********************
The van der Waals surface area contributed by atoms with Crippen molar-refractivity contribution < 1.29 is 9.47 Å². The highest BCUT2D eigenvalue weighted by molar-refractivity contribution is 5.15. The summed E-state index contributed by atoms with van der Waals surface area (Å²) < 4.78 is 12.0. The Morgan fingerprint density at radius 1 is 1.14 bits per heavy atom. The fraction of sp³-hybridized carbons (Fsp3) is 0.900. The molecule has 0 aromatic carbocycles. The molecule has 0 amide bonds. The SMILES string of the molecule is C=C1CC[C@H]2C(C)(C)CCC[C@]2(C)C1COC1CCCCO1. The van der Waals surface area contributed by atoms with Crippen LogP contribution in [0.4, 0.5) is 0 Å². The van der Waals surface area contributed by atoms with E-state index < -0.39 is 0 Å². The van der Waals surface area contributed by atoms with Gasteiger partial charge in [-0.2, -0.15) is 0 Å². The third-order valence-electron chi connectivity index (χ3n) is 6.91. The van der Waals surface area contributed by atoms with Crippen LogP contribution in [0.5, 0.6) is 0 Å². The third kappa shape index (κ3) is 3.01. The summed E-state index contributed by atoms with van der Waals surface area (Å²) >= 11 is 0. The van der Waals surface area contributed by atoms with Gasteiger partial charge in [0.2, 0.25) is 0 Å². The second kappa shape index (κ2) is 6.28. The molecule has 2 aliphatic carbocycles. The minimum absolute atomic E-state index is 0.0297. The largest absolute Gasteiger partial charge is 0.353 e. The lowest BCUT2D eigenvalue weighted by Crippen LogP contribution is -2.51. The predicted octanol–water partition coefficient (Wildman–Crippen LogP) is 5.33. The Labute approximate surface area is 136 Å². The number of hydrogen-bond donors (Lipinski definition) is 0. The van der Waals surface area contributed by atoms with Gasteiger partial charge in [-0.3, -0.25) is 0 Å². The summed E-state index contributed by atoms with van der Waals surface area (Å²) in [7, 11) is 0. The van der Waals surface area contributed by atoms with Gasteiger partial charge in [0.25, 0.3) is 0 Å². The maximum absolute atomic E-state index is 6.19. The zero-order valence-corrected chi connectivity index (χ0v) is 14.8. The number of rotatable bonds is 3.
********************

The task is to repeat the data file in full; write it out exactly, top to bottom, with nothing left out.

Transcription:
The van der Waals surface area contributed by atoms with Crippen molar-refractivity contribution < 1.29 is 9.47 Å². The highest BCUT2D eigenvalue weighted by molar-refractivity contribution is 5.15. The summed E-state index contributed by atoms with van der Waals surface area (Å²) < 4.78 is 12.0. The Morgan fingerprint density at radius 1 is 1.14 bits per heavy atom. The fraction of sp³-hybridized carbons (Fsp3) is 0.900. The molecule has 0 aromatic carbocycles. The molecule has 0 amide bonds. The SMILES string of the molecule is C=C1CC[C@H]2C(C)(C)CCC[C@]2(C)C1COC1CCCCO1. The van der Waals surface area contributed by atoms with Crippen LogP contribution in [0.4, 0.5) is 0 Å². The van der Waals surface area contributed by atoms with E-state index < -0.39 is 0 Å². The van der Waals surface area contributed by atoms with Gasteiger partial charge in [-0.2, -0.15) is 0 Å². The third-order valence-electron chi connectivity index (χ3n) is 6.91. The van der Waals surface area contributed by atoms with Crippen LogP contribution in [0.5, 0.6) is 0 Å². The third kappa shape index (κ3) is 3.01. The summed E-state index contributed by atoms with van der Waals surface area (Å²) >= 11 is 0. The van der Waals surface area contributed by atoms with Gasteiger partial charge in [0.2, 0.25) is 0 Å². The second kappa shape index (κ2) is 6.28. The molecule has 2 aliphatic carbocycles. The minimum absolute atomic E-state index is 0.0297. The largest absolute Gasteiger partial charge is 0.353 e. The lowest BCUT2D eigenvalue weighted by Crippen LogP contribution is -2.51. The predicted octanol–water partition coefficient (Wildman–Crippen LogP) is 5.33. The Labute approximate surface area is 136 Å². The number of hydrogen-bond donors (Lipinski definition) is 0. The van der Waals surface area contributed by atoms with Gasteiger partial charge in [-0.3, -0.25) is 0 Å². The summed E-state index contributed by atoms with van der Waals surface area (Å²) in [7, 11) is 0. The van der Waals surface area contributed by atoms with Gasteiger partial charge in [0.25, 0.3) is 0 Å². The maximum absolute atomic E-state index is 6.19. The zero-order valence-corrected chi connectivity index (χ0v) is 14.8. The number of rotatable bonds is 3.